Arctic Winter Games

Correction this story has been updated: Team NWT's junior male volleyball team won silver in 1998. 
 
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Inuvik's James Day
dives for the ball
during the NWT's
bronze medal game
against the Yukon.

The NWT's junior boys volleyball team has a chance to make history today.

If the team is able to defeat Alaska in the bronze medal game at noon it will be the first time an NWT boys volleyball team has medalled at the games since 1998.

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Medals rained for Team NWT’s biathletes and speed skaters again in Whitehorse.

Speed skater Isaac Wideman earned another gold medal, this time in the 666-metre speed skating race. Rachel Latour won a silver and Kirianne Ashley and James Thomas both won broze, bringing the team’s total to 24.

The snowshoe and ski biathletes are nipping at the skaters’ heels with 22.

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 Fort Simpson speed skaters
Kevin Anavilok-Roche
and Madison Pilling
pose with her medals. 

It's good to be a speed skater in the NWT and Fort Simpson skaters Madison Pilling and Kevin Anavilok-Roche know that first hand.

Speed skaters have accounted for 23 medals for Team NWT – eight gold, five silver and 10 bronze – and with four relays on Friday it is expected the team will add a few more.

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For Cullen McLeod, just being at the 2012 Arctic Winter Games is more than he expected.

The Inuvik speed skater originally made the team as an alternate – meaning he could only go if another athlete dropped out.

Prior to the games that is exactly what happened; his brother Connor dropped his spot on the team. Cullen said other media have reported Connor bowed out to give his spot to his little brother, but he said that wasn't the reason, although he didn't elaborate.

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Team Nunavut leaped over Team Greenland in the ulu count Wednesday thanks to its wrestlers, who alone brought in nine as the count surged from 10 to 21 in one day.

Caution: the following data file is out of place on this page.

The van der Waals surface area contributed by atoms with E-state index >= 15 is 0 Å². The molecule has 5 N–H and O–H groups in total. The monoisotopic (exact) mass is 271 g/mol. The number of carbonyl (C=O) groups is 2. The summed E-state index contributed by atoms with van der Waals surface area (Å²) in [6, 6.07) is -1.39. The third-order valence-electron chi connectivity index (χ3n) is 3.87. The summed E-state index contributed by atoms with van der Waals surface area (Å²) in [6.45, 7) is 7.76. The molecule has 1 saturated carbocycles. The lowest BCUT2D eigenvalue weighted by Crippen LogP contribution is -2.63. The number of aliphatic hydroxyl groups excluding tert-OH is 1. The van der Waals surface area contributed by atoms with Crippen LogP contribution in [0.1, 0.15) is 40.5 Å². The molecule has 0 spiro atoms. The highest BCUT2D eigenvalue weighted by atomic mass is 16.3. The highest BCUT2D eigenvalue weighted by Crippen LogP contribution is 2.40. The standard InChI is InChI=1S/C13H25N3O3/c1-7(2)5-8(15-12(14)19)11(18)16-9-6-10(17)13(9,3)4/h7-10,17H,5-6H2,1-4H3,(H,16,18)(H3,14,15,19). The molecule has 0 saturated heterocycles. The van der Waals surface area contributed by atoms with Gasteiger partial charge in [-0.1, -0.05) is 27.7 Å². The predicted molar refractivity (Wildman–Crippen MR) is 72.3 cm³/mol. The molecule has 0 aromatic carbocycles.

The gold count also doubled to four thanks to triple medalist Andrew Bell’s 10.95-metre triple jump and the junior boys’ hand games players.

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Anything can happen in speed skating, a reality that almost earned Nunavut’s Alexia Galloway-Alainga a bronze ulu in the 500-metre juvenile girls’ division Tuesday after the NWT’s Kristin Chapman lost her balance.

Almost, that is. Chapman recovered to steal the prize.

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Alinda Edda, 15, didn't let a trip to the hospital on Monday stop her from making her community proud this week. During the slope style event, the snowboarder took a bad spill and was taken to hospital as a precautionary measure.

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Despite less than three months of curling experience, Rankin Inlet’s David Kakuktinniq Jr threw one of the sport’s toughest shots, a triple angle take out, which cleared the house in a 10-1 loss to Alaska Tuesday.

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The Northwest Territories' junior girls curling skip Janis O'Keefe leans over the pool table, eyeing angles and contemplating her next move. After a moment involving much giggling and clever digs from her teammates, her brow unfurrows itself and she gamely strikes the cue ball, grinning broadly.

She misses, spectacularly.

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At home in Aklavik, A.J. Charlie's family has a kennel with about 30 sled dogs, however, he was unable to bring a full team to Whitehorse which necessitated borrowing a few animals from a friend of the family.

Despite being unfamiliar with the loaner dogs, Charlie said his performance has improved this week compared to when he qualified for the Arctic Winter Games.

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